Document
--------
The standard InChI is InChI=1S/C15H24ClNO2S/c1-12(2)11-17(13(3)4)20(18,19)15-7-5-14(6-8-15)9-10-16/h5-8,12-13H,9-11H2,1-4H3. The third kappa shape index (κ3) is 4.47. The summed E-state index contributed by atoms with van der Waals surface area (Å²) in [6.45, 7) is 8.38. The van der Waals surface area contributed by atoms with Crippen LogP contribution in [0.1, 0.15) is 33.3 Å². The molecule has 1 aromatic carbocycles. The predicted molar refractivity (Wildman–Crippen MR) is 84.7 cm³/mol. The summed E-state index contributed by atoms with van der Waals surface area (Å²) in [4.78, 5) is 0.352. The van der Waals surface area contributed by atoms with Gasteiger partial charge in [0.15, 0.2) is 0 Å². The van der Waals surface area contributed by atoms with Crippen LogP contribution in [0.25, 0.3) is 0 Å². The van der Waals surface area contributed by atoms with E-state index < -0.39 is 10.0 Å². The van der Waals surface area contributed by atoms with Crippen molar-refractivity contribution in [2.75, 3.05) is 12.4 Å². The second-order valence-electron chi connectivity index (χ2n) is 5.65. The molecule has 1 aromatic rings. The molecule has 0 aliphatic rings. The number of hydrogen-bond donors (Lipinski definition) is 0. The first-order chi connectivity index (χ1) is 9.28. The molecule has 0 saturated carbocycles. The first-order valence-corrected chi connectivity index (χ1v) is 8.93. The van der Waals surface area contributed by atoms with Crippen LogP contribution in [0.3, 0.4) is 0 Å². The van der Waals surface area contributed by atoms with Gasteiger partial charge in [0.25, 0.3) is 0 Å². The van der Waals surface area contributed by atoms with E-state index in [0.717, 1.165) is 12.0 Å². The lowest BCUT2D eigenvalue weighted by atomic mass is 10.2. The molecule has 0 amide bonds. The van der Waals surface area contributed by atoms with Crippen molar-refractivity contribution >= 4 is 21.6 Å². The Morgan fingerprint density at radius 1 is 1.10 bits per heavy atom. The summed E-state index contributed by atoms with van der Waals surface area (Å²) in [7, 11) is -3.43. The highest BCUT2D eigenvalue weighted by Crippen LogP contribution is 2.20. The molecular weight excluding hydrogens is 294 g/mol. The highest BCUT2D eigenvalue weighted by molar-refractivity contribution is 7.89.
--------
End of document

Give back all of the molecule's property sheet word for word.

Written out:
The standard InChI is InChI=1S/C15H24ClNO2S/c1-12(2)11-17(13(3)4)20(18,19)15-7-5-14(6-8-15)9-10-16/h5-8,12-13H,9-11H2,1-4H3. The third kappa shape index (κ3) is 4.47. The summed E-state index contributed by atoms with van der Waals surface area (Å²) in [6.45, 7) is 8.38. The van der Waals surface area contributed by atoms with Crippen LogP contribution in [0.1, 0.15) is 33.3 Å². The molecule has 1 aromatic carbocycles. The predicted molar refractivity (Wildman–Crippen MR) is 84.7 cm³/mol. The summed E-state index contributed by atoms with van der Waals surface area (Å²) in [4.78, 5) is 0.352. The van der Waals surface area contributed by atoms with Gasteiger partial charge in [0.15, 0.2) is 0 Å². The van der Waals surface area contributed by atoms with Crippen LogP contribution in [0.25, 0.3) is 0 Å². The van der Waals surface area contributed by atoms with E-state index < -0.39 is 10.0 Å². The van der Waals surface area contributed by atoms with Crippen molar-refractivity contribution in [2.75, 3.05) is 12.4 Å². The second-order valence-electron chi connectivity index (χ2n) is 5.65. The molecule has 1 aromatic rings. The molecule has 0 aliphatic rings. The number of hydrogen-bond donors (Lipinski definition) is 0. The first-order chi connectivity index (χ1) is 9.28. The molecule has 0 saturated carbocycles. The first-order valence-corrected chi connectivity index (χ1v) is 8.93. The van der Waals surface area contributed by atoms with Crippen LogP contribution in [0.3, 0.4) is 0 Å². The van der Waals surface area contributed by atoms with Gasteiger partial charge in [0.25, 0.3) is 0 Å². The van der Waals surface area contributed by atoms with E-state index in [0.717, 1.165) is 12.0 Å². The lowest BCUT2D eigenvalue weighted by atomic mass is 10.2. The molecule has 0 amide bonds. The van der Waals surface area contributed by atoms with Crippen molar-refractivity contribution >= 4 is 21.6 Å². The Morgan fingerprint density at radius 1 is 1.10 bits per heavy atom. The summed E-state index contributed by atoms with van der Waals surface area (Å²) in [7, 11) is -3.43. The highest BCUT2D eigenvalue weighted by Crippen LogP contribution is 2.20. The molecular weight excluding hydrogens is 294 g/mol. The highest BCUT2D eigenvalue weighted by molar-refractivity contribution is 7.89.